Thanks to the wonderful resource, and foundational element of my Pre-AP English course last year, The AP Vertical Teams Guide for English, I was able to identify another text analysis method: SIFT
- Symbol: Examine the title and text for symbols
- Images: Identify images and sensory details
- Figures of Speech: analyze figurative language and other devices
- Tone and Theme: Discuss how all devices reveal tone and theme
4. Fourfold Method
analysis of drama, fiction, poetry, and nonfiction
- Literal or historical level: the things that are happening in the story are literally happening on a surface level
- Political level: the level on which human beings relate to others in a community and in the world
- Moral or psychological level: the way in which the self relates to the realm of ethics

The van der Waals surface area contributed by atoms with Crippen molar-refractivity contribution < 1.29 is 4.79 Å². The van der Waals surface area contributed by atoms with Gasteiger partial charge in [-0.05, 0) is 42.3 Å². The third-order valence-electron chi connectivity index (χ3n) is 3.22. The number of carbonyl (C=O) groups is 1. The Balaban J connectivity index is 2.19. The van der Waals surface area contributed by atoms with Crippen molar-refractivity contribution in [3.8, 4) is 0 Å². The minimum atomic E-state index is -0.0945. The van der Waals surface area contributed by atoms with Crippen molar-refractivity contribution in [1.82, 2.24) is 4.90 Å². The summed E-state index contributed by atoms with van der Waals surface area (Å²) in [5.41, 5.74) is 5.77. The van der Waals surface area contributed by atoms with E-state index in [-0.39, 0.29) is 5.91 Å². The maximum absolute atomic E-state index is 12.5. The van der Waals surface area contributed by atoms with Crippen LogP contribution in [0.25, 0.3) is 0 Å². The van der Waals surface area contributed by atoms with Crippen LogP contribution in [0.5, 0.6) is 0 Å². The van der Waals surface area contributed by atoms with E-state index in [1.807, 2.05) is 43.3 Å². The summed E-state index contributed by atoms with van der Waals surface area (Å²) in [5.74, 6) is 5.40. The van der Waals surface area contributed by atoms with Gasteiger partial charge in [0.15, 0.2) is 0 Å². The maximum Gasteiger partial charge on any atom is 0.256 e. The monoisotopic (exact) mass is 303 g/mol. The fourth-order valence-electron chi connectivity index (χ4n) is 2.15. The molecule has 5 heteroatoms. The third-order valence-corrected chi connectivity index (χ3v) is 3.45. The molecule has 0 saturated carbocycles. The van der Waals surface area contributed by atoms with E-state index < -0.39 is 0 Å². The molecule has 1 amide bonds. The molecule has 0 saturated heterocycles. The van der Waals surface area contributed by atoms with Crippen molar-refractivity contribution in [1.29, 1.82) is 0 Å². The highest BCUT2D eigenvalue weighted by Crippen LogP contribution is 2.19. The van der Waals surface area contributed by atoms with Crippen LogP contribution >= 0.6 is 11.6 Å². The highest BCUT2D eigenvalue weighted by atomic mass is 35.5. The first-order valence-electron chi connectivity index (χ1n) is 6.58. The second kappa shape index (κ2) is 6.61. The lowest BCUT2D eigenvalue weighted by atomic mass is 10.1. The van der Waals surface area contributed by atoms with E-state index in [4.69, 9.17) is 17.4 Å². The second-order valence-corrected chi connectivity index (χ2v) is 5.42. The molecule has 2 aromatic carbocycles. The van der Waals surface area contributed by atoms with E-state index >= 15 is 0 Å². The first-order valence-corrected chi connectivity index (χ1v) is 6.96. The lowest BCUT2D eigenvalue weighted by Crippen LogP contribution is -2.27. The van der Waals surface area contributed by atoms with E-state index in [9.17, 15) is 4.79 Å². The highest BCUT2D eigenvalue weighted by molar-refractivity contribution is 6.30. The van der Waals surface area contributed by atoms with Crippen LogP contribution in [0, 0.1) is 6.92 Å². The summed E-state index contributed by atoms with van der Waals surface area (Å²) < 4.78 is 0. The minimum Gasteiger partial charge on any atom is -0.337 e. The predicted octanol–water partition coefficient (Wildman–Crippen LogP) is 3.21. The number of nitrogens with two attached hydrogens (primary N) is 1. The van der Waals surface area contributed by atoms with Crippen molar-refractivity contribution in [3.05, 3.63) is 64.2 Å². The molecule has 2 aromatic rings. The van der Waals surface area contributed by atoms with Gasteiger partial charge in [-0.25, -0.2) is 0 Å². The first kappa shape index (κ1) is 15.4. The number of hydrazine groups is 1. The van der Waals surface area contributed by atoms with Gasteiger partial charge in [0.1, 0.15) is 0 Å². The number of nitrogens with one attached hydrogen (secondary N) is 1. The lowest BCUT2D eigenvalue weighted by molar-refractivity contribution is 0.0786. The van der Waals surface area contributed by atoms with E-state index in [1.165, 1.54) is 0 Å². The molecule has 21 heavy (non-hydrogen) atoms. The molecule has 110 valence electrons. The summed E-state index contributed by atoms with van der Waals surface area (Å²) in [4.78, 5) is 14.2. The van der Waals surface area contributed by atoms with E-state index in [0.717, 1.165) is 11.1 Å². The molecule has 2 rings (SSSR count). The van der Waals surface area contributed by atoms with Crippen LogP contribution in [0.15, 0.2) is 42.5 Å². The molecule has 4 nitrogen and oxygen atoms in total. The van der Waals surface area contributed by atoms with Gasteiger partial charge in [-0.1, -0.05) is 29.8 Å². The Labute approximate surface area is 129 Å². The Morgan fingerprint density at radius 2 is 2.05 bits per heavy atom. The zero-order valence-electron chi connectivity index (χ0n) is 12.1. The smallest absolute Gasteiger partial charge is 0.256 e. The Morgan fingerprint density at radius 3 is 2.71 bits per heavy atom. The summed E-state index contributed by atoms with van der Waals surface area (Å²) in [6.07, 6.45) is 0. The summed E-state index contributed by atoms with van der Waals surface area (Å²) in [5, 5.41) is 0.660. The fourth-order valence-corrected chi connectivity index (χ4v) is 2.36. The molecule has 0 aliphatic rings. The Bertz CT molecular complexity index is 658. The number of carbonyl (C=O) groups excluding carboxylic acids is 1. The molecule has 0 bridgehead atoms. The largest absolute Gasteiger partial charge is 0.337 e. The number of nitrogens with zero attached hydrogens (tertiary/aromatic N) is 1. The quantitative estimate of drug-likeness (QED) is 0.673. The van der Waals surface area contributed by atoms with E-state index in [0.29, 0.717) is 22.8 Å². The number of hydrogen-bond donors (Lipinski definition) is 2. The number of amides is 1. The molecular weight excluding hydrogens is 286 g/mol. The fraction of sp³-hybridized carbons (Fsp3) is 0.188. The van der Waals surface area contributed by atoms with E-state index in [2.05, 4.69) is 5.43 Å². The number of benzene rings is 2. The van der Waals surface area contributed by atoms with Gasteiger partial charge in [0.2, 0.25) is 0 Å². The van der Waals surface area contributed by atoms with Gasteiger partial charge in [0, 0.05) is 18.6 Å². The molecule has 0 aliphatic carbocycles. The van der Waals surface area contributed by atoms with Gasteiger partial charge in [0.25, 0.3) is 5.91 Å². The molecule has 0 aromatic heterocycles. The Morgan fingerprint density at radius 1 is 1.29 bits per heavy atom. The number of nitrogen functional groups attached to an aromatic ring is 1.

- Spiritual level: the universal level on which a persona relates to the cosmos, the way of the pilgrim soul
5. Aristotelian Theory
- Cornerstone of critical theory
- Poetics laid out the basis for traditional analysis of drama (dramatic fiction)
- “the imitation of an action; a writer’s attempt to represent reality or truth in artistic form”
- Structure and purpose of tragedy is:
- Unity of Action:
- tragic plots must have a clear beginning, middle, and end
- action should be ordered and continuous
- cause and effect process
- events should inspire pity and terror
- vicarious experience to attain emotional purgation, moral purification, or clarity of intellectual viewpoint
- reversal of fortune/fall from greatness brought on by error or frailty
- hamartia inner weakness or inherent error
- usually through excessive pride or hubris
- reversal of fortune is characterized by “reversal of situation” and “recognition”
- “Scene of Suffering”
- Unity of Action:
The AP Vertical Teams Guide for English. 2nd ed. New York: College Entrance Examination Board, 2002. Print.